Chemise, cotton, probably American, c.1880s. The Metropolitan Museum of Art Costume Institute: C.I.51.30.1.

Into the 19th century, the chemise as an undergarment developed structure, fitting to the bust where worn next to the skin, underneath a pair of stays, the shaping and fabrics used reminiscent of late 18th century chemise.[8] Though simple in design, the early 19th century chemise often featured small decorative elements, such as a lace or ruffled edge.[8]

Where early and mid-19th century examples are often of plain cotton with a square-cut neckline,[4] through the century, chemise as an undergarment developed different shapes and styles, some being highly decorative with trimmings and embroidery.[2] Through the century, different types of undergarments began to be worn, including combinations.

In Western countries, the chemise as an undergarment fell out of fashion in the early 20th century, and was generally replaced by a brassiere, girdle, and full slip, and panties first came to be worn.

Men's chemises may be said to have survived as the common T-shirt, which still serves as an undergarment. The chemise also morphed into the smock-frock, a garment worn by English laborers until the early 20th century. Its loose cut and wide sleeves were well adapted to heavy labor. The name smock is still used for military combat jackets in the UK.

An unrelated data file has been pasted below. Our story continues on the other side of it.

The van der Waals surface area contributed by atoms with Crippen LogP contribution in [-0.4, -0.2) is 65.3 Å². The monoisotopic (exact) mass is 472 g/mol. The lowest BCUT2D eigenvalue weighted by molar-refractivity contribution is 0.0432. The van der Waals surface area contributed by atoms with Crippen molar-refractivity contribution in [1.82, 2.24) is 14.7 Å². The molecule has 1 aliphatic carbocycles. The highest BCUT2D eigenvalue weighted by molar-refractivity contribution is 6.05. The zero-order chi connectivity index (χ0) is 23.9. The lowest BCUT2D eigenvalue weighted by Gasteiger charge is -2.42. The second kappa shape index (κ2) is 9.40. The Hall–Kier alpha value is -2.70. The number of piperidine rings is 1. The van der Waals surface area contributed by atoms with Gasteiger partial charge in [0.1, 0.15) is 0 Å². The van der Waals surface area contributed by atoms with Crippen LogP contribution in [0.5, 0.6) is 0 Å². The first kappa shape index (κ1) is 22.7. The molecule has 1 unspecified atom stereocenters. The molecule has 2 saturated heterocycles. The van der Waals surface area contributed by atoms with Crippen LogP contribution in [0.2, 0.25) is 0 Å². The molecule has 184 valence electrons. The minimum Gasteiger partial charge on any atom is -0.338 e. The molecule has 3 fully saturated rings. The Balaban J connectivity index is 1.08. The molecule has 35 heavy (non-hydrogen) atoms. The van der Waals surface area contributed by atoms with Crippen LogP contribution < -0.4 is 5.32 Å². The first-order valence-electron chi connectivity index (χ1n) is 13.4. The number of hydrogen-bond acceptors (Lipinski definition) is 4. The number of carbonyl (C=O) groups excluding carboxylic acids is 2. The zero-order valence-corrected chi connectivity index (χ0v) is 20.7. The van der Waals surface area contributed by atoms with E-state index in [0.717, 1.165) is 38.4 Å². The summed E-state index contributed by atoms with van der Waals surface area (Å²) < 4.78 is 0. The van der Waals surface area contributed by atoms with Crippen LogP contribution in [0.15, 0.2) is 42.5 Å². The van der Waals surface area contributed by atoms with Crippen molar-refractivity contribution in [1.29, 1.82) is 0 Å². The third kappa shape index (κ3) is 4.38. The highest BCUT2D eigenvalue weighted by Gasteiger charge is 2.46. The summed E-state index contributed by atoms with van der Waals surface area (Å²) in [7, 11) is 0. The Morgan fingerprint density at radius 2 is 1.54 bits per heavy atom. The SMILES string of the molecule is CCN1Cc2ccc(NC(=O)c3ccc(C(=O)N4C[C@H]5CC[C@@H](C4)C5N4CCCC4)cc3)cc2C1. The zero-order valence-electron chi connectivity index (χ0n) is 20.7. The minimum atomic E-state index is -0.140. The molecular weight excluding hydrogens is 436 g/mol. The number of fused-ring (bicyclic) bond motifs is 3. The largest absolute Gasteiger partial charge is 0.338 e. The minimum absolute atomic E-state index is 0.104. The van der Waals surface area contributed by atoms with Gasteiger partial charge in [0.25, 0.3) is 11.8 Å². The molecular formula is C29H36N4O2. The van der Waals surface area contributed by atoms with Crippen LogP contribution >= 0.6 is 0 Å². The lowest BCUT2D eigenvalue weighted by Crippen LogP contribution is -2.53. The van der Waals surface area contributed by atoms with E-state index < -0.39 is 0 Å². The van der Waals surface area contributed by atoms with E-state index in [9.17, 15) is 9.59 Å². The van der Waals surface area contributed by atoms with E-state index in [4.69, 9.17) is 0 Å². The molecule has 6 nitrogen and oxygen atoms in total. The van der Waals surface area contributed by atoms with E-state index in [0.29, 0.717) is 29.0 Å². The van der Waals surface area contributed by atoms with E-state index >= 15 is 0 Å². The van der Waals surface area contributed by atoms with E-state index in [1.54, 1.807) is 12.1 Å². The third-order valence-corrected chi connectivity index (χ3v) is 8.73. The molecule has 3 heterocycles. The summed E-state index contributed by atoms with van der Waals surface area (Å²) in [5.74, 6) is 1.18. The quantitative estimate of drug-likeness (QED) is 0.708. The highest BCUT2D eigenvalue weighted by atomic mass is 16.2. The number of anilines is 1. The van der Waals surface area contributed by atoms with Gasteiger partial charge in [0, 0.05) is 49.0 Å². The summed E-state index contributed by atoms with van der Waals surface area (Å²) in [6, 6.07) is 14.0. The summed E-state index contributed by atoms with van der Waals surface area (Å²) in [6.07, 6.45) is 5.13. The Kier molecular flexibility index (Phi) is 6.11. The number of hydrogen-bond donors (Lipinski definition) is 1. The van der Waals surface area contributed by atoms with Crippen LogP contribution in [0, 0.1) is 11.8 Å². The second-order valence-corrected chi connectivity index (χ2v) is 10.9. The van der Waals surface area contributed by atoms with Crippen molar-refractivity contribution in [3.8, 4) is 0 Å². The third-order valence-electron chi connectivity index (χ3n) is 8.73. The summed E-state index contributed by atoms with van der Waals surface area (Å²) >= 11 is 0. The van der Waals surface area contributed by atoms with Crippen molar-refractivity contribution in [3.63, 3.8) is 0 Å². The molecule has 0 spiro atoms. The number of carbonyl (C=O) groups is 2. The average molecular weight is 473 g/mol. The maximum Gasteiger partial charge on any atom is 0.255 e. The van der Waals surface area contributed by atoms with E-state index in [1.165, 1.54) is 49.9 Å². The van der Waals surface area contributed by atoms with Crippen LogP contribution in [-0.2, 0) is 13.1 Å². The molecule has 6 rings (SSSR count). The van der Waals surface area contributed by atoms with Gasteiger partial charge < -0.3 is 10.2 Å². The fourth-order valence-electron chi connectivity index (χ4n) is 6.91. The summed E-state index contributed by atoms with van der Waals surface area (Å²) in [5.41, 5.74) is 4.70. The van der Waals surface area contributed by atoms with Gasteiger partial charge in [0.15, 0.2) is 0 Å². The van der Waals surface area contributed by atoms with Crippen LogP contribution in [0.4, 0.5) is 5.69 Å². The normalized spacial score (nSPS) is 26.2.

Modern chemise

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A modern chemise is generally a woman's garment that vaguely resembles the older shirts but is typically more delicate, and usually more revealing. Most commonly the term refers to a loose-fitting, sleeveless undergarment or type of lingerie which is unfitted at the waist. It can also refer to a short, sleeveless dress that hangs straight from the shoulders and fits loosely at the waist. A chemise typically does not have any buttons or other fasteners and is put on by either dropping it over the head or stepping into it and lifting it up.

As lingerie, a chemise is similar to a babydoll, which is also a short, loose-fitting, sleeveless garment. Typically, though, babydolls are looser fitting at the hips.

See also


  1. ^ Barber, Elizabeth Wayland (1994). Women's Work: The first 20,000 Years. New York: Norton & Company. p. 137. ISBN 0-393-31348-4. Retrieved 3 June 2021.
  2. ^ a b c d e f g Cumming, Valerie; Cunnington, C.W.; Cunnington, P.E. (2017). The Dictionary of Fashion History (2nd ed.). London: Bloomsbury Academic. pp. 59–240.
  3. ^ a b Purshouse, Craig (September 2018). "Barker v Corus UK Ltd [2006] 2 AC 572". Law Trove. doi:10.1093/he/9780191866128.003.0002.
  4. ^ a b Chemise, 1851, retrieved 2023-07-29
  5. ^ "A Chemise for Clean Comfort • V&A Blog". V&A Blog. 2016-01-26. Retrieved 2023-07-29.
  6. ^ "Chemise Dress". Encyclopedia of Clothing and Fashion. 2005.
  7. ^ "Title". Manchester Art Gallery. Retrieved 2021-07-06.
  8. ^ a b Shift, 1800–1820, retrieved 2023-07-29


Further reading